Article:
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The term was borrowed by Middle English (as they, thei) in the mid 1200s from Old Norse þeir, the nominative plural masculine of the demonstrative , which acted in Old Norse as a plural pronoun. The Norse term derives from Proto-Germanic *þai (those), from Proto-Indo-European *to- (that). It gradually replaced Old English and hīe (they).

Cognate to Old English þā (those) (whence Modern English tho), Scots thae, thai, thay (they; those), Icelandic þeir (they), Faroese teir (they), Swedish de (they), Danish de (they), Norwegian de (they), Norwegian Nynorsk dei (they), and German die (the; those, plural article and pronoun). See also tho.

The earliest uses of the term as a singular pronoun are from 1325 (a use of þer) and 1478 (a use of they).



they (personal pronoun; the third person, nominative case, usually plural, but sometimes used in the singular when the gender is unknown or irrelevant, objective case them, possessive their, possessive noun theirs, reflexive plural themselves, reflexive singular themself)

  1. (the third-person plural) A group of people or objects previously mentioned. [since the 1200s]
    Fred and Jane? They just arrived.
    I have a car and a truck, but they are both broken."
  2. (the third-person singular, sometimes proscribed) A single person, previously mentioned, but of unknown or irrelevant gender. [since the 1300s]
  3. (indefinite pronoun, vague meaning) People; some people; someone, excluding the speaker.
    They say it’s a good place to live.
    They didn’t have computers in the old days.
    They should do something about this.
    They have a lot of snow in winter.

Usage notes[edit]

  • (singular pronoun): They began to be used as a singular pronoun in the 1300s. This usage has been common ever since, despite attempts by some grammarians, beginning in 1795,[1] to condemn it as a violation of traditional (Latinate) agreement rules. Other grammarians have disclaimed that criticism since at least 1896.[2] Fowler's Modern English Usage (third edition) notes that it "is being left unaltered by copy editors" and is "not widely felt to lie in a prohibited zone." See Wikipedia's article on singular they for a more in-depth discussion.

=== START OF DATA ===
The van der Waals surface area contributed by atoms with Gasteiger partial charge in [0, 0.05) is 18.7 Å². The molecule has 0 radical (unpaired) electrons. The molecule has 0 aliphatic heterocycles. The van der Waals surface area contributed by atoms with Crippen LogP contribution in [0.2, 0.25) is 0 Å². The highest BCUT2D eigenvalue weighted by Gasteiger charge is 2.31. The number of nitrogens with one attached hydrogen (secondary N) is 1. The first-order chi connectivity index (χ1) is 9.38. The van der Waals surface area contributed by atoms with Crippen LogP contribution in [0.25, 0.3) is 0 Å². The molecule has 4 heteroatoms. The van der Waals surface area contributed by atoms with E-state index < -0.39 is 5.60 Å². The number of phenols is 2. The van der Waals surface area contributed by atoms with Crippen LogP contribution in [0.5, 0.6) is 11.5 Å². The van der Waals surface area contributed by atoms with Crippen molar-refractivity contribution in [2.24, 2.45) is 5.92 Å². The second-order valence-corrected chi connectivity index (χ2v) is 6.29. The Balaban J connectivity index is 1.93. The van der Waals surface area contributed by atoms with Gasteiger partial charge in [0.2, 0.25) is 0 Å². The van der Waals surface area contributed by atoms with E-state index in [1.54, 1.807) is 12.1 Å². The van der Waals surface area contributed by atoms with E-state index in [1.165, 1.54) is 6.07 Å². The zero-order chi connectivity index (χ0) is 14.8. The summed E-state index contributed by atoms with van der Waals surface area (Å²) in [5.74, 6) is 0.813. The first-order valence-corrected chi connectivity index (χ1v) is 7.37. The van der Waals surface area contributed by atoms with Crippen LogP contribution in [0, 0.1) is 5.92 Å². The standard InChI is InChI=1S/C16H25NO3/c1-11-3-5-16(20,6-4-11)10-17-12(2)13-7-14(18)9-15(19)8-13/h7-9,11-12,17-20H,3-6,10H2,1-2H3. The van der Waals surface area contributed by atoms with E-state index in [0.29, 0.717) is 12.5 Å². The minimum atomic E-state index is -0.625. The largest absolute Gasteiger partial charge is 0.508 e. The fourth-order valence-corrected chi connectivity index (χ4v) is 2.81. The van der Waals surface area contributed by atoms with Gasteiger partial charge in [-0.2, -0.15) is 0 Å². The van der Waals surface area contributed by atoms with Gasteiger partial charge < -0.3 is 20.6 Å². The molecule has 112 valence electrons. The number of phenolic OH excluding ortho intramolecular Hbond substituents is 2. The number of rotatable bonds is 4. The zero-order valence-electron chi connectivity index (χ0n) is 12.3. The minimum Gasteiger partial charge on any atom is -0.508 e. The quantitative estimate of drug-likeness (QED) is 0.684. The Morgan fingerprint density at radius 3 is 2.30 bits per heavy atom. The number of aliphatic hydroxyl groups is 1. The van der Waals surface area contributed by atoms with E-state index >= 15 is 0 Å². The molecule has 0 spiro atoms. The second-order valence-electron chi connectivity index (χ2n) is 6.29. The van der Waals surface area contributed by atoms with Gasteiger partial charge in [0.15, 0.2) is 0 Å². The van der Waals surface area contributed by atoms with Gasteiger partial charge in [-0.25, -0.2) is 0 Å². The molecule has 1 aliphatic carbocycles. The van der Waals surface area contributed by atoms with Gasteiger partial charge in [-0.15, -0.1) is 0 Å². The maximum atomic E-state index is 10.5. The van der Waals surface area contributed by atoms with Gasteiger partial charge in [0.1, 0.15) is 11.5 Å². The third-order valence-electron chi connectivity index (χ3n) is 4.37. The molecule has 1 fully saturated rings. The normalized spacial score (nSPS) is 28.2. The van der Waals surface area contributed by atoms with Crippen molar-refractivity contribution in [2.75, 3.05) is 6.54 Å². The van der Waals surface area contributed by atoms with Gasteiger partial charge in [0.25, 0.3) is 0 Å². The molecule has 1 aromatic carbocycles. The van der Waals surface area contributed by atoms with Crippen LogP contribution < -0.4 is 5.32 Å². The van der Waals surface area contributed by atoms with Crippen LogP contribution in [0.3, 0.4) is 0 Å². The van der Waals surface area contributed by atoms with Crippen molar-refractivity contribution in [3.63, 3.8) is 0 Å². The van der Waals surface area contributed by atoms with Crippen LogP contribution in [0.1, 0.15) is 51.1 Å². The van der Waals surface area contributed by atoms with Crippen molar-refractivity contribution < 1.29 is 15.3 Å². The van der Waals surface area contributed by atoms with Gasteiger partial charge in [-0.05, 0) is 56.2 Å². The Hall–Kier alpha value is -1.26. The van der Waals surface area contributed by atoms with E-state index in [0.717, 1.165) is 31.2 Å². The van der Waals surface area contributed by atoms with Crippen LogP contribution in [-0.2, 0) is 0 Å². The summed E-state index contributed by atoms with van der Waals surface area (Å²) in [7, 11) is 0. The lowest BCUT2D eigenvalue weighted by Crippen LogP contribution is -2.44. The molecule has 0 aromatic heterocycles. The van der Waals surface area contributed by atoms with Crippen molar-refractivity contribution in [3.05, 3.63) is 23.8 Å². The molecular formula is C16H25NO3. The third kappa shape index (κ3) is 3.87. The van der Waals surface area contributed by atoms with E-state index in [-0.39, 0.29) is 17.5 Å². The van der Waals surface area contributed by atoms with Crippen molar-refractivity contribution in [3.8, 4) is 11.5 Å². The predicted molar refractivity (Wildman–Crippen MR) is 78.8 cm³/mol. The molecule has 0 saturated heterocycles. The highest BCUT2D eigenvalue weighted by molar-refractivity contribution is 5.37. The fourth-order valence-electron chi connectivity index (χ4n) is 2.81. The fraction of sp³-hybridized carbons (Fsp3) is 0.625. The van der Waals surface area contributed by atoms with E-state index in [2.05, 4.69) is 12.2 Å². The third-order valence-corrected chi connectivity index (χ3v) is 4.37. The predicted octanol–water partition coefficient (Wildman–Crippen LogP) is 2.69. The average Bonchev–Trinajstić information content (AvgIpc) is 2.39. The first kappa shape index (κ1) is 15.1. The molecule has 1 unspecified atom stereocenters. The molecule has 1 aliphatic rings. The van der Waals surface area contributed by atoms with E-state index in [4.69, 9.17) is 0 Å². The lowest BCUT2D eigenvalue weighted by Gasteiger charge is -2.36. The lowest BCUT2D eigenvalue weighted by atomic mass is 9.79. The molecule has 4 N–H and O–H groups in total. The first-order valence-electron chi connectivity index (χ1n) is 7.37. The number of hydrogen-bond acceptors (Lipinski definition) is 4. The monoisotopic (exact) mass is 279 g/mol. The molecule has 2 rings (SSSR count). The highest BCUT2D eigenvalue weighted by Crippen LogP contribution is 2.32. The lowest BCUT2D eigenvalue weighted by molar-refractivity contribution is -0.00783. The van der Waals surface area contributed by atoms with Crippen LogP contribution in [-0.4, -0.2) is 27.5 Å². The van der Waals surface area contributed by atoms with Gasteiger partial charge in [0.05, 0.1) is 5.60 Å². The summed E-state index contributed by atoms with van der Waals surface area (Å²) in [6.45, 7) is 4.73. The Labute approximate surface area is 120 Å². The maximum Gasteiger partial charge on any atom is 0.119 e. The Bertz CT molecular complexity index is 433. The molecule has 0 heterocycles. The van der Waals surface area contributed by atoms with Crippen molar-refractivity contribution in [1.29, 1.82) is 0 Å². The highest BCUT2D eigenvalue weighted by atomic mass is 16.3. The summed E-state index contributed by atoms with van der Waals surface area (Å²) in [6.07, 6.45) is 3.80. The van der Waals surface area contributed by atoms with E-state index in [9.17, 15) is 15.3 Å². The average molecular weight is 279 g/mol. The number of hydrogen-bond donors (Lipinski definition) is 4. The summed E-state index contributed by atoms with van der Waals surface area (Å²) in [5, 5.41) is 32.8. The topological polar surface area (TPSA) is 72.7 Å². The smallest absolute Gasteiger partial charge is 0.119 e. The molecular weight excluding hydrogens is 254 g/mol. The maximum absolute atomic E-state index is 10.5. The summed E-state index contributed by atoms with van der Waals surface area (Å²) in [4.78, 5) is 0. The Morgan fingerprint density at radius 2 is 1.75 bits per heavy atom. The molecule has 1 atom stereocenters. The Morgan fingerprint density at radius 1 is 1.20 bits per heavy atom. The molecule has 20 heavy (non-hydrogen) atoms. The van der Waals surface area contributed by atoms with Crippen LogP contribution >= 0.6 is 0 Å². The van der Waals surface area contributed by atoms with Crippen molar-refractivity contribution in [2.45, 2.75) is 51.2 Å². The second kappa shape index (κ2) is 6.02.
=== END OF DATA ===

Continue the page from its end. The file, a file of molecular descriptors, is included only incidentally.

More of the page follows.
• (indefinite pronoun): One is also an indefinite pronoun, but the two words do not mean the same thing and are rarely interchangeable. "They" refers to people in general, whereas "one" refers to one person (often such that what is true for that person is true for everyone). A writer may also use "you" when talking to everyone in the audience.
    They say, "Beauty is in the eye of the beholder."
    One may say, "Beauty is in the eye of the beholder."
    You may say, "Beauty is in the eye of the beholder."


See also[edit]



  1. (archaic or dialectal) those (used for people)
    • 1802 Swedenborg, E. Arcana cœlestia: or Heavenly mysteries contained in the sacred Scriptures, or Word of the Lord, manifested and laid open [an exposition of Genesis and Exodus]. J. & E. Hodson
      Whereas they are called nations, who are principled in charity and they people who are principled in faith, therefore the priesthood of the Lord is predicated of nations as relation to things celestial, which are goodnesses...
    • 1883 Judy, or the London serio-comic journal, Volume 33 Harvard University [2]
      Darn'd if they Cockney Chaps can zee there worn't nort but lie in him.





  1. ^ Anne Bodine, Androcentrism in Prescriptive Grammar: Singular `they', Sex-indefinite `he', and `he or she', in Language in Society, v. 4 (1975), pages 129-146
  2. ^ William Malone Baskervill and James Witt Sewell's An English Grammar (1896) says singular they is "frequently found when the antecedent includes or implies both genders. The masculine does not really represent a feminine antecedent"; it furthermore recommends changing it to he or she "unless both genders are implied". (Italics in original.)